One of the most prestigious scientific prizes in the world was awarded to Gilles Brassard, professor in the Department of Computer Science and Operational Research at the Université de Montréal.
Sometimes considered the “Oscars of science”, the Breakthrough price reward scientists from around the world whose contributions to human knowledge are major. The Fundamental Physics category concerns all physicists working on the greatest mysteries of the Universe.
And this year, it is Gilles Brassard who receives the honours, alongside his colleagues Charles H. Bennett, David Deutsch and Peter Shor. These four recipients will share an amount of 3 million US dollars.
“Professor Brassard is a pioneer in quantum computing, a visionary researcher who has wrought a real revolution in his field,” said UdeM Rector Daniel Jutras. This extremely prestigious prize that he receives today rewards his contribution to science and the international significance of his discoveries. It is a source of great pride for the Université de Montréal to have a professor of his caliber within his community.”
Working together for many years, Gilles Brassard and Charles H. Bennett designed in 1984 the first quantum cryptography technique that allows information to be encoded in a strictly confidential manner. An unparalleled evolution at the crossroads of physics and computer science, two disciplines that were previously distant, but which, once brought together, turned out to be two sides of the same coin.
This discovery had considerable repercussions. It has spawned, out of nothing, an entire industry that is expected to reach billions of dollars per year within the next five years.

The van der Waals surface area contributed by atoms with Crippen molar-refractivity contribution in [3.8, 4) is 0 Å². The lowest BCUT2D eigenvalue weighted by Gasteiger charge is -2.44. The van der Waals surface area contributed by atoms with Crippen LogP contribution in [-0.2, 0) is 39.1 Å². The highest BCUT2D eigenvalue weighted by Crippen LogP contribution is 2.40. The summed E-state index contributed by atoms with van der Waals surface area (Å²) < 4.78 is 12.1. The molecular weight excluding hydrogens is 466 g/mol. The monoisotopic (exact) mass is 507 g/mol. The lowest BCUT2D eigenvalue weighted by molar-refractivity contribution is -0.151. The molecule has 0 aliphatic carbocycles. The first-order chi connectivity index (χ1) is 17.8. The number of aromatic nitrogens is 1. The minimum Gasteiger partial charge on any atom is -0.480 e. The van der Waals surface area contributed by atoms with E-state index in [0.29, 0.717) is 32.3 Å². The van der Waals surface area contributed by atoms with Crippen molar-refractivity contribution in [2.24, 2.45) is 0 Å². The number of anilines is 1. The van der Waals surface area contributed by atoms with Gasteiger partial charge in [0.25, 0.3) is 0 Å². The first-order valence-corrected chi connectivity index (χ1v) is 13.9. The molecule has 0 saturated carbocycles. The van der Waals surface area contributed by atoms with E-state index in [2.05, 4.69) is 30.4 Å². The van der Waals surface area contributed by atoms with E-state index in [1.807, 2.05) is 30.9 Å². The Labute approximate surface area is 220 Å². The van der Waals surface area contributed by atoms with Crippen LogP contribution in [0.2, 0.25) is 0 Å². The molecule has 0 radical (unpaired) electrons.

Then, in 1992, the two scientists succeeded with other colleagues, including Quebecer Claude Crépeau, in inventing the theoretical concept of quantum teleportation, which was carried out experimentally by other researchers a few years later. Quantum teleportation is, without a doubt, the most emblematic effect of quantum information, but also the cornerstone of this technology.
Thanks to their visionary spirit, Gilles Brassard and his colleagues have shaped the future of information processing, physics and computer science in general. Their historic breakthroughs testify to a break with conventional thinking, proving once again that fundamental research brings very tangible benefits to society.
A starred teacher… not just a little!
Gilles Brassard is considered one of the most brilliant computer scientists in the world. He began a bachelor’s degree in computer science at the University of Montreal at the age of 13, became an assistant professor there at the age of 24, then a full professor at the age of 33.
A young mathematical prodigy, he received numerous accolades over the years, including the Rank Prize, the Wolf Prize in Physics (often described as the antechamber to the Nobel), the Micius Quantum Prize and the Frontiers of Knowledge Award from the BBVA Foundation.
He is also a Fellow of the Royal Society of Canada as well as an Officer of the Ordre national du Québec and the Order of Canada. He is one of the few French-speaking Quebec members of the Royal Society of London, alongside eminent scientists such as Isaac Newton and Charles Darwin.
In Canada, he was awarded the Killam Prize, the Gerhard-Herzberg Gold Medal from the Natural Sciences and Engineering Research Council of Canada, the Marie-Victorin Prize and the Acfas Urgel-Archambault Prize.
English video produced by the Breakthrough Prize organization.
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Gilles Brassard wins a Breakthrough award
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